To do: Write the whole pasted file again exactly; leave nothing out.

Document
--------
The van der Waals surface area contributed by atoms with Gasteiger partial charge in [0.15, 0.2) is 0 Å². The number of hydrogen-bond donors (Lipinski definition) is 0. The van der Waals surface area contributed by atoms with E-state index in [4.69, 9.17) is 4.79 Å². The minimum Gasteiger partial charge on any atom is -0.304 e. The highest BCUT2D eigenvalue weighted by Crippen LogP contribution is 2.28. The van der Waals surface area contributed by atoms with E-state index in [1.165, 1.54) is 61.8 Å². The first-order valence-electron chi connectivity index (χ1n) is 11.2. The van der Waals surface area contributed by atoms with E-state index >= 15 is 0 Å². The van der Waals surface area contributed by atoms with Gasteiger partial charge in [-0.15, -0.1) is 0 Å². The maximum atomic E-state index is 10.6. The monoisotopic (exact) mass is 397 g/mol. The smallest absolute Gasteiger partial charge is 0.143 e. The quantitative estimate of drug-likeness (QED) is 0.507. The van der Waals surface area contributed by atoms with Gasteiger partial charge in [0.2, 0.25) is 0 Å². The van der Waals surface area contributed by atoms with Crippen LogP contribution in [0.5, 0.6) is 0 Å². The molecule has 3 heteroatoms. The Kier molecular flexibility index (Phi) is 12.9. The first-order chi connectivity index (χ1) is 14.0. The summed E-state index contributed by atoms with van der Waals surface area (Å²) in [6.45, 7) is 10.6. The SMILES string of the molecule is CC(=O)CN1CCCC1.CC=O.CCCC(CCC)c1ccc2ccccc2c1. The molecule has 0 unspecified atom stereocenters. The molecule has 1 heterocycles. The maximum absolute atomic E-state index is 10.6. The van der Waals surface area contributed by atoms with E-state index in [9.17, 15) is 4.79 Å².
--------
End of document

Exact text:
The van der Waals surface area contributed by atoms with Gasteiger partial charge in [0.15, 0.2) is 0 Å². The number of hydrogen-bond donors (Lipinski definition) is 0. The van der Waals surface area contributed by atoms with E-state index in [4.69, 9.17) is 4.79 Å². The minimum Gasteiger partial charge on any atom is -0.304 e. The highest BCUT2D eigenvalue weighted by Crippen LogP contribution is 2.28. The van der Waals surface area contributed by atoms with E-state index in [1.165, 1.54) is 61.8 Å². The first-order valence-electron chi connectivity index (χ1n) is 11.2. The van der Waals surface area contributed by atoms with E-state index >= 15 is 0 Å². The van der Waals surface area contributed by atoms with Gasteiger partial charge in [-0.15, -0.1) is 0 Å². The maximum atomic E-state index is 10.6. The monoisotopic (exact) mass is 397 g/mol. The smallest absolute Gasteiger partial charge is 0.143 e. The quantitative estimate of drug-likeness (QED) is 0.507. The van der Waals surface area contributed by atoms with Gasteiger partial charge in [0.2, 0.25) is 0 Å². The van der Waals surface area contributed by atoms with Crippen LogP contribution in [0.5, 0.6) is 0 Å². The molecule has 3 heteroatoms. The Kier molecular flexibility index (Phi) is 12.9. The first-order chi connectivity index (χ1) is 14.0. The summed E-state index contributed by atoms with van der Waals surface area (Å²) in [6.45, 7) is 10.6. The SMILES string of the molecule is CC(=O)CN1CCCC1.CC=O.CCCC(CCC)c1ccc2ccccc2c1. The molecule has 0 unspecified atom stereocenters. The molecule has 1 heterocycles. The maximum absolute atomic E-state index is 10.6. The van der Waals surface area contributed by atoms with E-state index in [9.17, 15) is 4.79 Å².